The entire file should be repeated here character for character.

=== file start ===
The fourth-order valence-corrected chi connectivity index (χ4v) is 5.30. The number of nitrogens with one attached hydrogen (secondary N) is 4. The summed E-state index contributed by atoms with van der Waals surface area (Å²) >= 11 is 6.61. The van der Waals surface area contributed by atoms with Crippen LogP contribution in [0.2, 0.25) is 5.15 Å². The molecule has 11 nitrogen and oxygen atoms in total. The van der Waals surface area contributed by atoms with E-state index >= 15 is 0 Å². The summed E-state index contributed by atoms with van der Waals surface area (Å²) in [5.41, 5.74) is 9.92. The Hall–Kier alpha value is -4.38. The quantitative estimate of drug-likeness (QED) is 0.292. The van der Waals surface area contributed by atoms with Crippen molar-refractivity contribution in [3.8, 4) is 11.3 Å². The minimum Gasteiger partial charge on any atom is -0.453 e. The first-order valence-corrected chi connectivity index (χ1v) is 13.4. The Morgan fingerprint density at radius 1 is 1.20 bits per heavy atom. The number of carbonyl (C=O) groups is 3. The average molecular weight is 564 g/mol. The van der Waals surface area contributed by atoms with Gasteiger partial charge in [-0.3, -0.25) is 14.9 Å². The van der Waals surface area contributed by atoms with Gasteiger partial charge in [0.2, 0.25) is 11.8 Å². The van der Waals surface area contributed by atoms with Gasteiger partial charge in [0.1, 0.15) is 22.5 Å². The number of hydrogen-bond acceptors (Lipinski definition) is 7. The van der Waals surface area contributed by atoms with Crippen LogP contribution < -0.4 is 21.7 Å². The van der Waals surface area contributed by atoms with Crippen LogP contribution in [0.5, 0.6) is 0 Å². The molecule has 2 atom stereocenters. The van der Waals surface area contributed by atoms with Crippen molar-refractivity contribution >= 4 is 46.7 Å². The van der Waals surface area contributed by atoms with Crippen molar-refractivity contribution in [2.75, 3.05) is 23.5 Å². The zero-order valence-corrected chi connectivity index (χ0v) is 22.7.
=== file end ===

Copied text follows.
The fourth-order valence-corrected chi connectivity index (χ4v) is 5.30. The number of nitrogens with one attached hydrogen (secondary N) is 4. The summed E-state index contributed by atoms with van der Waals surface area (Å²) >= 11 is 6.61. The van der Waals surface area contributed by atoms with Crippen LogP contribution in [0.2, 0.25) is 5.15 Å². The molecule has 11 nitrogen and oxygen atoms in total. The van der Waals surface area contributed by atoms with E-state index >= 15 is 0 Å². The summed E-state index contributed by atoms with van der Waals surface area (Å²) in [5.41, 5.74) is 9.92. The Hall–Kier alpha value is -4.38. The quantitative estimate of drug-likeness (QED) is 0.292. The van der Waals surface area contributed by atoms with Crippen molar-refractivity contribution in [3.8, 4) is 11.3 Å². The minimum Gasteiger partial charge on any atom is -0.453 e. The first-order valence-corrected chi connectivity index (χ1v) is 13.4. The Morgan fingerprint density at radius 1 is 1.20 bits per heavy atom. The number of carbonyl (C=O) groups is 3. The average molecular weight is 564 g/mol. The van der Waals surface area contributed by atoms with Gasteiger partial charge in [-0.3, -0.25) is 14.9 Å². The van der Waals surface area contributed by atoms with Gasteiger partial charge in [0.2, 0.25) is 11.8 Å². The van der Waals surface area contributed by atoms with Gasteiger partial charge in [0.1, 0.15) is 22.5 Å². The number of hydrogen-bond acceptors (Lipinski definition) is 7. The van der Waals surface area contributed by atoms with Crippen LogP contribution < -0.4 is 21.7 Å². The van der Waals surface area contributed by atoms with Crippen LogP contribution in [0.5, 0.6) is 0 Å². The molecule has 2 atom stereocenters. The van der Waals surface area contributed by atoms with Crippen molar-refractivity contribution >= 4 is 46.7 Å². The van der Waals surface area contributed by atoms with Crippen molar-refractivity contribution in [2.75, 3.05) is 23.5 Å². The zero-order valence-corrected chi connectivity index (χ0v) is 22.7.